The expanded facts

I hold a degree in magazine journalism from Ryerson University. I flourished in the applied arts program, coedited the literary journal and was features editor of the renegade student newspaper, Eyeopener. One of our finest moments of the year was when the Toronto Sun slammed us for our issue of the Toronto Scum, a sassy parody of their newspaper. My grad project, a profile of tough inner city reporter Rosie Dimanno, ran as the cover story for the school magazine, the Ryerson Review of Journalism.

I was hired out of university as features writer for the Guelph Mercury, a Thomson chain newspaper. I quickly discovered I was unhappy churning out thousands of words a week on topics as relevant as a day in the life of the town’s meter maid. Determined to find another way to live as a journalist, I returned to Toronto where I freelanced, worked as editorial assistant for Profit Magazine and as inner city reporter for a start-up called the T.O.

The TO had a tight staff consisting of a small group of journalism school grads who did everything from reporting to photography, features and essays for the publication. I wrote about psychiatric survivors, sex trade workers’ right, police violence and inner-city politics.  I began to evolve a desire to support my journalistic subjects more directly than reporting would allow me.

At the time, I also delved deeply into creative writing. I wrote and produced a play for the Toronto Fringe festival, obtained Canada Council and Ontario Arts Council grants and wrote a series of short stories for young adults.

I moved to Vancouver in 1995 with little more than my short story manuscript, stowed under my seat in the airplane. In Vancouver I wrote (and eventually worked as co-editorial coordinator for) kinesis, Canada’s then national-feminist newspaper. I freelanced for the Georgia Straight, Herizons, Massage Magazine, Shared Vision.  I had begun to teach writing workshops in Toronto and continued in Vancouver, through the school board and community centres.

To satisfy my desire to affect positive change in a manner more personal than through writing, I pursued a series of courses in complementary therapies, from Reiki through Therapeutic Touch, Healing Touch, Reflexology, body centred energy work and Shiatsu. I volunteered shiatsu at the Downtown Eastside Women’s Centre, worked at a healing centre during the day and taught acupressure for self care and intro to shiatsu in the evenings.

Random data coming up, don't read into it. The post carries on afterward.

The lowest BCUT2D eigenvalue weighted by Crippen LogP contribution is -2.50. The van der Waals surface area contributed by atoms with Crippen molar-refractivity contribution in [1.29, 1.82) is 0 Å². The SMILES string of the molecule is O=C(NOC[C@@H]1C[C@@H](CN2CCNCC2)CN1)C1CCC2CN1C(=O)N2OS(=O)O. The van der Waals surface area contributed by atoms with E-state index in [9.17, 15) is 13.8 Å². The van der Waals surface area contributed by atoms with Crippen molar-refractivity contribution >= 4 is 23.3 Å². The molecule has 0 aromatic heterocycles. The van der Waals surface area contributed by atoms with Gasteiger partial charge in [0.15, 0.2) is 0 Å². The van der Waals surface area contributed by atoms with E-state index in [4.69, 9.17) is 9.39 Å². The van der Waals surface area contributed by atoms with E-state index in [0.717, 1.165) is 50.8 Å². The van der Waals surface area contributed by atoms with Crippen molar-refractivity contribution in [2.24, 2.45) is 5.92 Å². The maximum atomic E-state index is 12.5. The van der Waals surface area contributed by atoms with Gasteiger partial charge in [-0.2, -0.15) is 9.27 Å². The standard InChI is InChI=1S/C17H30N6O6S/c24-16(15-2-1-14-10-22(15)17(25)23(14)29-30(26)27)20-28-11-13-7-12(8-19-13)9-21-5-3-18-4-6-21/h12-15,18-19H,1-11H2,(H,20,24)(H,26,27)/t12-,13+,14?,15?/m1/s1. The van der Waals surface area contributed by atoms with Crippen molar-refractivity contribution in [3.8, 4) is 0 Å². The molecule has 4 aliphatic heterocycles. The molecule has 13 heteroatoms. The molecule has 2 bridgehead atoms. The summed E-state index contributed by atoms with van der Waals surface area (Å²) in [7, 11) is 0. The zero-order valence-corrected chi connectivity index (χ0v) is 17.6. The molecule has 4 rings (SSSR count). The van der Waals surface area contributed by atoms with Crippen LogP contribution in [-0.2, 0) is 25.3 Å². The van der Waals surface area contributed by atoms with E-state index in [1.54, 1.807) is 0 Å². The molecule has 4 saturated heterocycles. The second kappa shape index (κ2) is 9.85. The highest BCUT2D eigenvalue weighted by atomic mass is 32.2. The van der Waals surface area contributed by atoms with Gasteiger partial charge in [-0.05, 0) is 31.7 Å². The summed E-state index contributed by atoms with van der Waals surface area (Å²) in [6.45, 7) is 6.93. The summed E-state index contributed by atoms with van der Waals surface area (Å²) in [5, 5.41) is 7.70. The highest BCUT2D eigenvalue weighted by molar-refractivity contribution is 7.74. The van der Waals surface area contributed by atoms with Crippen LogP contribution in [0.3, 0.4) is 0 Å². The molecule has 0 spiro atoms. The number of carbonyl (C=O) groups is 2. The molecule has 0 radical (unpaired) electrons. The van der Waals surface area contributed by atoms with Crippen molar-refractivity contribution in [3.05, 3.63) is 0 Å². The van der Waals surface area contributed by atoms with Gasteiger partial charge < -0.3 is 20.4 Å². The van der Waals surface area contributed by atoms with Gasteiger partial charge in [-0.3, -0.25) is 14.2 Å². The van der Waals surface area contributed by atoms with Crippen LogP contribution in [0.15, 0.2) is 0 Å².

In 2003, writing called me back big time. I began Inkcat Media & Associates, the first formalized incarnation of my writing, editing and consulting business. I worked with a wide range of clients from individuals to colleges and universities on every conceivable topic in an array of genres. I wrote several features for the Straight on health issues: A cover story on women in prison in Canada, a feature on acupressure for addiction and a health issue story on facial acupuncture. I taught marketing and creative writing through self-employment programs, volunteered to teach writing in the prisons and taught acupressure in the downtown eastside.

I began to focus my creative energies on poetry and published Wildflowers at my doorstep (Karma Press, 2008). In 2009, Wildflowers won a silver medal in the Independent Publishers Book awards. I performed many of the poems on Vancouver stages, some with the accompaniment of an ensemble of dancers, choreographers and musicians called Bad Poetry.

By 2011, I had developed an obsession with teaching writing. I wanted to do it in bigger and better ways, and Inkcat morphed into Vancouver Writing Courses. I teach professional and creative writing workshops on-site for organizations, in private venues for the public and for people in recovery.  I also taught through Langara College and have taught at Emily Carr University of Art + Design. I began Vancouver Writing Courses Meetup  to organize classes in the community. I got my TESL certification and extended my teaching into the ESL community.

I also began work as communications consultant for the Canadian Federation of Co-operative Housing, a national nonprofit. Communications built on my journalism skills and challenged me in new ways. I wrote everything from annual reports to enews, white papers, speeches, feature stories and media releases. I undertook the highly detailed job of coordinating the annual update of the AGM website, under the direction of the manger of national communications.

I’ve delighted to announce the recent launch of Writing for Recovery! Through this service, I offer creative writing workshops for people who are recovering from drug and alcohol addiction. I teach on-site at rehabilitation centres, privately and in venues throughout the Lower Mainland.

I have continued to write poetry and creative nonfiction since 2008, have one manuscript in circulation and four more awaiting my attention.

Perhaps linking to work on my own creative nonfiction memoir, in recent years, I’ve fallen in love with book editing. It’s an art of its own, and I can lose myself for days in a substantive edit. Like all editing, it’s a puzzle my mind loves, but with an added interpersonal component. Book editing provides me with an opportunity to support authors in a more profound manner than any other type of editing I do. I love working with memoirists for this reason – their writing journeys are courageous soul journeys I am privileged to bear witness to.